[seqfan] n x n matrices with adjacent entries differing by +/- 1
Max Alekseyev
maxale at gmail.com
Mon Oct 27 20:31:14 CET 2008
On Mon, Oct 27, 2008 at 11:39 AM, Edwin Clark <eclark at math.usf.edu> wrote:
>
> I just submitted the following sequence: Perhaps someone can prove
> the conjecture.
>
> %S A146161 3,8,48,512,12288,524288,50331648,8589934592,3298534883328,
> %T A146161 2251799813685248,3458764513820540928
>
> %N A146161 a(n) is the number of n by n matrices with entries in {1,2,3}
> such that all adjacent entries (in the same row or column) differ by 1 or
> -1.
>
> %C A146161 Let G(n) be the graph whose vertices are sequences of length n
> with entries in {1,2,3} where two sequences s and t are adjacent if for
> each i, s(i) and t(i) differ by 1 or -1. Let A be the adjacency matrix of
> this graph then a(n) is the sum of the entries in A^(n-1). That is, a(n)
> is the number of paths of length n-1 in the graph G(n).
It looks like this comment defines a different sequence:
Let b(n) be the number of sequences of {1,2,3} of length n such that
every two concecutive elements differ by +/-1.
Then b(n) = 2^floor(n/2) + 2^ceil(n/2) and a(n) = b(n-1)^n.
For even n, we have b(n-1) = 3*2^((n-2)/2) and a(n) = 3^n * 2^(n*(n-2)/2);
while for odd n, b(n-1) = 2^((n+1)/2) and a(n) = 2^(n(n+1)/2).
In particular, for n=2 the above comment gives a(2) = 3^2 = 9 that
enumerates the following paths of length 1 (i.e., single vertices) in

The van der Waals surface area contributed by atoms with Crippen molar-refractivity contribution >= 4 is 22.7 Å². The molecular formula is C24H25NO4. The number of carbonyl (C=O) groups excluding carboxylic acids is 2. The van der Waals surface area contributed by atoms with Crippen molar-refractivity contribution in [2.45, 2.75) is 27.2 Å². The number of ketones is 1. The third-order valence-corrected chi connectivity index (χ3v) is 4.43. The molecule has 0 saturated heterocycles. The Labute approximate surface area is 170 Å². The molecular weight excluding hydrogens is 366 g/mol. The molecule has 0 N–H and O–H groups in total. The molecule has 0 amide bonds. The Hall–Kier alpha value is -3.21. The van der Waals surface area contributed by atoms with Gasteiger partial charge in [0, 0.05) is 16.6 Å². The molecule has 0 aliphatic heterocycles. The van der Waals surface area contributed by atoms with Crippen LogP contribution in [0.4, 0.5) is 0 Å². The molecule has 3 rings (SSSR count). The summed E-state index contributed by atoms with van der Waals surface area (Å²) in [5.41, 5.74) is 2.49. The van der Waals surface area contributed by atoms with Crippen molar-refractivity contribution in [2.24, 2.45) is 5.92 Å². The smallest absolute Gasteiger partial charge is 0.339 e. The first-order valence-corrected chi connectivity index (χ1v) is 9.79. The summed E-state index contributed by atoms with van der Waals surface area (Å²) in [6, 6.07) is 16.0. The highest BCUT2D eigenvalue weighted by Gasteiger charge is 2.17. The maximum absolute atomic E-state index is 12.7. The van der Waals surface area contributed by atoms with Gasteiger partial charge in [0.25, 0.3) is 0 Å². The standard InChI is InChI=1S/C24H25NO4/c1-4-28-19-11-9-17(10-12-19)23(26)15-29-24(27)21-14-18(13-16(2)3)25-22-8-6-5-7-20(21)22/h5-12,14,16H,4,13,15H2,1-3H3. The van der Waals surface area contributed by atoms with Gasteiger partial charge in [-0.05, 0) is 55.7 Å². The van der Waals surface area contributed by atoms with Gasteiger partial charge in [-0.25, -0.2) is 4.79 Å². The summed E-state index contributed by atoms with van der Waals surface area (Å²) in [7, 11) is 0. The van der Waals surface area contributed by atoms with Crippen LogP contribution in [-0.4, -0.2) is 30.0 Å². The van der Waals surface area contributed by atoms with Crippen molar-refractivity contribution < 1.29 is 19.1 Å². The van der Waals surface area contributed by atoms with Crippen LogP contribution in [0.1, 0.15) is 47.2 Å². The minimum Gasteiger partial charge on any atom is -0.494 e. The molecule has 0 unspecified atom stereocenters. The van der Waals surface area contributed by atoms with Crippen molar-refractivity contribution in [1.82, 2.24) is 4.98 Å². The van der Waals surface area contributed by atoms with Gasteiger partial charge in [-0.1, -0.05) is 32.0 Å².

G(2):
11, 12, 13, 21, 22, 23, 31, 32, 33.
This contradicts to the value A146161(2)=8.
> Conjecture: a(n) = 2^A097063(n) for n even and 3*2^A097063(n) if n is odd.
Back to the sequence A146161:
Suppose that elements of the nxn matrix are colored in black and white
like a chessboard. Then either all black or all white elements must
equal 2. Each element of the other color can be 1 or 3 independently.
For even n, the number of black and white elements is the same and
equal n/2. For odd n, the number of black/white squares differs by 1.
Therefore, the number of nxn matrices defined in A146161 is
2*2^(n^2/2)=2^((n^2+1)/2) if n is even, and 2^((n^2+1)/2) +
2^((n^2-1)/2) = 3*2^((n^2-1)/2).
The explicit formula for A097063 tells that A097063(n)=(n^2+1)/2 for
even n, and A097063(n)=(n^2-1)/2 for odd n. So, the conjecture is
true.
Regards,
Max
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